About Childrens Court of Queensland (District Court)
The Childrens Court of Queensland (CCQ) deals with all juveniles who commit criminal offences, unless the court orders that the matter be dealt with in an adult court.
Judges presiding over the CCQ have been appointed from the District Court.
Matters involving children can also be heard in the Magistrates Court or Supreme Court. All matters relating to juveniles are heard in line with the Childrens Court Act 1992 and Youth Justice Act 1992.
CCQ (District Court) matters
CCQ matters are usually heard in an open court, though the judge may order the court be closed (i.e. only people directly involved in the case may be present).
Unless the court orders otherwise, no information identifying the accused may be published.
As well as dealing with criminal offences committed by juveniles, the CCQ also hears the following matters:
Appeals against child protection orders
The CCQ hears appeals against child protection orders made by a magistrate. In these cases, the court makes a directive to protect a child from harm. These proceedings are held in a closed court.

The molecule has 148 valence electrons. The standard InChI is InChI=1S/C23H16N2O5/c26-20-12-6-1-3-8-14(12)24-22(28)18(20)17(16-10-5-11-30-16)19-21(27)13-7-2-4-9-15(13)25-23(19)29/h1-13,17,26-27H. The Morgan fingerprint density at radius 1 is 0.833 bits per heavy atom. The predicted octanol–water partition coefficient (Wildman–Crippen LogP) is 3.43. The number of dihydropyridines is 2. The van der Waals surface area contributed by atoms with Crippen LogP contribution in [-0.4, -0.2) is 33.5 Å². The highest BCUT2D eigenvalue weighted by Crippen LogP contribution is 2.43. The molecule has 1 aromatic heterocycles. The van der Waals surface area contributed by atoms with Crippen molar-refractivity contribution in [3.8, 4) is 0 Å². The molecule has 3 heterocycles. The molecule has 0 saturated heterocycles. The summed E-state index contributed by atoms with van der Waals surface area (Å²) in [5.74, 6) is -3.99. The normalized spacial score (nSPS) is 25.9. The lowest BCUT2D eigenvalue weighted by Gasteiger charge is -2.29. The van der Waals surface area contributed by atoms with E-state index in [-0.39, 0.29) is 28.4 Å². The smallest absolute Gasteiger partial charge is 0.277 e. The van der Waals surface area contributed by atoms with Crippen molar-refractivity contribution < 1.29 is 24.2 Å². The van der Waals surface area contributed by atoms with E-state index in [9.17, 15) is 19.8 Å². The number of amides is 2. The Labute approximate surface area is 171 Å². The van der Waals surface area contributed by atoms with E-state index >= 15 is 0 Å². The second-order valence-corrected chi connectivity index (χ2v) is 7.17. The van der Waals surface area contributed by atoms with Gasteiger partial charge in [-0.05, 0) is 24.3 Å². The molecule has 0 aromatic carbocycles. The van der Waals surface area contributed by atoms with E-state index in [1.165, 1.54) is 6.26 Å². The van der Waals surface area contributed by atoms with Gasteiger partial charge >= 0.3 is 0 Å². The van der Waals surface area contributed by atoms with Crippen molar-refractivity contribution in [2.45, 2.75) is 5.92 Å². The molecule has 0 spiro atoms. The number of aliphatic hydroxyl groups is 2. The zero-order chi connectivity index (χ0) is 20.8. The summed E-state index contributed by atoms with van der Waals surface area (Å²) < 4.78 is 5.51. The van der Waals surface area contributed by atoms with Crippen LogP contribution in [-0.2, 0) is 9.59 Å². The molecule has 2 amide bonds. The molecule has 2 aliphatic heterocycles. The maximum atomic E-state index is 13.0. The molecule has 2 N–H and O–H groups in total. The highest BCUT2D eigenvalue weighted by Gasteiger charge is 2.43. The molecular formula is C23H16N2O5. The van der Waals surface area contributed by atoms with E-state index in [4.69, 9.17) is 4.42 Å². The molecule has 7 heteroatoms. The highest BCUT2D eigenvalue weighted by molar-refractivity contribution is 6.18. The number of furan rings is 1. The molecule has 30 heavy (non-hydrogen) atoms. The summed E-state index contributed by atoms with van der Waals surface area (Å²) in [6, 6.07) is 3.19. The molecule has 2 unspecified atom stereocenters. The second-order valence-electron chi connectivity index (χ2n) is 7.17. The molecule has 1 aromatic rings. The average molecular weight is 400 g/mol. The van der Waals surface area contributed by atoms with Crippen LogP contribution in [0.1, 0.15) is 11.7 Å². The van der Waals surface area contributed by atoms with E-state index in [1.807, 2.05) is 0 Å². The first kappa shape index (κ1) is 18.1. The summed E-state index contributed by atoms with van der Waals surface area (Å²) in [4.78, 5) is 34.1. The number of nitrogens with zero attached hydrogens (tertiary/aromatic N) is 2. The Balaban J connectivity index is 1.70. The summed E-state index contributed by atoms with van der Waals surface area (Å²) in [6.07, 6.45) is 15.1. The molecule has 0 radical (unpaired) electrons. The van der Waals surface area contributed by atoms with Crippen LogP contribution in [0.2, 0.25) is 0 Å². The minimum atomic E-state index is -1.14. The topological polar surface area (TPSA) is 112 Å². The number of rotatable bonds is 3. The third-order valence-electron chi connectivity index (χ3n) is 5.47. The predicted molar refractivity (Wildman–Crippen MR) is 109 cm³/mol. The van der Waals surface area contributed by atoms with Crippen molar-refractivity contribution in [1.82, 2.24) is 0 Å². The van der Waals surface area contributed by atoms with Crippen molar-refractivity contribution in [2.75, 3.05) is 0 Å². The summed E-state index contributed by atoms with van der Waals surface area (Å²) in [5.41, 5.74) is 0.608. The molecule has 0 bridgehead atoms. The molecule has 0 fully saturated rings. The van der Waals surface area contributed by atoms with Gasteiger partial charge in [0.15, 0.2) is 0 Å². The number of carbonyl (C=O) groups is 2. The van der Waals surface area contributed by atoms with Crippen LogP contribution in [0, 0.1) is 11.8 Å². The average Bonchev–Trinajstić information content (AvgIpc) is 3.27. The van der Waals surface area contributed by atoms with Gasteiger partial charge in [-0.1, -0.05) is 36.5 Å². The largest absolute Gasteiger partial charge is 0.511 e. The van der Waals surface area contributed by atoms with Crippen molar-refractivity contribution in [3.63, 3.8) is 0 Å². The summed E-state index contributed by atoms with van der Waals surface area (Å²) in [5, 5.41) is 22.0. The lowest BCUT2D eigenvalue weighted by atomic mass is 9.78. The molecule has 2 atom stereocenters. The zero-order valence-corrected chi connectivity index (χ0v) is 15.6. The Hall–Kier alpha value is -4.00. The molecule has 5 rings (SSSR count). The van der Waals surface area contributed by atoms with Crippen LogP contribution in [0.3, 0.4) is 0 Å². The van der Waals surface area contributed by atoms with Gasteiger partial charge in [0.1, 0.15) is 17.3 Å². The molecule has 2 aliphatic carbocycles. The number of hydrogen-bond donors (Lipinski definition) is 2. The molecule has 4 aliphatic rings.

Parentage orders and discharge of parentage orders
The Surrogacy Act 2010 regulates non-commercial surrogacy arrangements and provides for transferring parentage of a child born out of a surrogacy arrangement. This transfer is sanctioned by the court under specific circumstances.
Various parties, including the applicant, must get legal advice before entering into a surrogacy arrangement.
- The Uniform Civil Procedure Rules 1999 applies for proceedings under the Surrogacy Act as if they were proceedings in the District Court.
- The Uniform Civil Procedure (Fee) Regulation 2009 applies for proceedings in the Childrens Court under the Surrogacy Act as if they were proceedings in the District Court.
Applications under the Meriba Omasker Kaziw Kazipa Act 2020
The Meriba Omasker Kaziw Kazipa (Torres Strait Islander Traditional Child Rearing Practice) Act 2020 provides for the legal recognition of Ailan Kastom (Torres Strait Islander) child rearing practice. A Cultural Recognition Order permanently transfers the parentage from the biological (birth) parents to the cultural parents and allows the child’s legal identity to align with their cultural identity. Applications for a Cultural Recognition Order are received and decided by the Commissioner (Meriba Omasker Kaziw Kazipa).
Under the Act there are certain decisions which can only be made by the Childrens Court of Queensland and cannot be made by the Commissioner. A guide has been prepared detailing the applications which may be heard by the Court and where parties can obtain legal advice on these matters.
Matters dealt with in an adult court
Matters involving children can be heard in the adult District Court of Queensland if the:
- the child is charged as an adult
- the proceedings have been committed up to the District Court following an application under the Youth Justice Act 1992, such as if a child is co-accused with an adult.